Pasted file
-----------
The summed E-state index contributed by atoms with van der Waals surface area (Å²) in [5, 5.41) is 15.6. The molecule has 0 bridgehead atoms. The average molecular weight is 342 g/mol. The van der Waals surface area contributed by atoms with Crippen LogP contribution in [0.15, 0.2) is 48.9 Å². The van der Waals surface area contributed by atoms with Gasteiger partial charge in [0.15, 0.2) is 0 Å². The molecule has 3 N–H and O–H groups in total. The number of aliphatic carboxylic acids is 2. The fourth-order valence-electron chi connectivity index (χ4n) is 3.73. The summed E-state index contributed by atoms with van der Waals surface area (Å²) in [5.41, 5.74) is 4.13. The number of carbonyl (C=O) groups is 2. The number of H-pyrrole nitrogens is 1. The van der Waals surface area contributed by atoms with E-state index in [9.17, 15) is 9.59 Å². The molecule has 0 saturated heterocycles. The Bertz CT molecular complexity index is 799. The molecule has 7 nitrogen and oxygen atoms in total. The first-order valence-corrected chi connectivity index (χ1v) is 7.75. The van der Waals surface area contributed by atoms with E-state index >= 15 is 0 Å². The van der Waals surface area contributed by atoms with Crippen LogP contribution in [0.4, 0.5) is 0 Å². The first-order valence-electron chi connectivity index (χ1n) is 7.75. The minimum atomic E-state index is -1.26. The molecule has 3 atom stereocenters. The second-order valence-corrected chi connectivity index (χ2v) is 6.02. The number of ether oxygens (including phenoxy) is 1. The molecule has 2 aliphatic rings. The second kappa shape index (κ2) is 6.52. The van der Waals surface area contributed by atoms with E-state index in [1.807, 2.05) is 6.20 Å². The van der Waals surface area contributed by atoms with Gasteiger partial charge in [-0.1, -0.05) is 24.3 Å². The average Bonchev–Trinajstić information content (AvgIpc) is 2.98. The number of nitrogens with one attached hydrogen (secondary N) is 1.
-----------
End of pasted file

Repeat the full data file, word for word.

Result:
The summed E-state index contributed by atoms with van der Waals surface area (Å²) in [5, 5.41) is 15.6. The molecule has 0 bridgehead atoms. The average molecular weight is 342 g/mol. The van der Waals surface area contributed by atoms with Crippen LogP contribution in [0.15, 0.2) is 48.9 Å². The van der Waals surface area contributed by atoms with Gasteiger partial charge in [0.15, 0.2) is 0 Å². The molecule has 3 N–H and O–H groups in total. The number of aliphatic carboxylic acids is 2. The fourth-order valence-electron chi connectivity index (χ4n) is 3.73. The summed E-state index contributed by atoms with van der Waals surface area (Å²) in [5.41, 5.74) is 4.13. The number of carbonyl (C=O) groups is 2. The number of H-pyrrole nitrogens is 1. The van der Waals surface area contributed by atoms with E-state index in [9.17, 15) is 9.59 Å². The molecule has 0 saturated heterocycles. The Bertz CT molecular complexity index is 799. The molecule has 7 nitrogen and oxygen atoms in total. The first-order valence-corrected chi connectivity index (χ1v) is 7.75. The van der Waals surface area contributed by atoms with E-state index >= 15 is 0 Å². The van der Waals surface area contributed by atoms with Crippen LogP contribution in [0.4, 0.5) is 0 Å². The first-order valence-electron chi connectivity index (χ1n) is 7.75. The minimum atomic E-state index is -1.26. The molecule has 3 atom stereocenters. The second-order valence-corrected chi connectivity index (χ2v) is 6.02. The number of ether oxygens (including phenoxy) is 1. The molecule has 2 aliphatic rings. The second kappa shape index (κ2) is 6.52. The van der Waals surface area contributed by atoms with E-state index in [1.807, 2.05) is 6.20 Å². The van der Waals surface area contributed by atoms with Gasteiger partial charge in [-0.1, -0.05) is 24.3 Å². The average Bonchev–Trinajstić information content (AvgIpc) is 2.98. The number of nitrogens with one attached hydrogen (secondary N) is 1.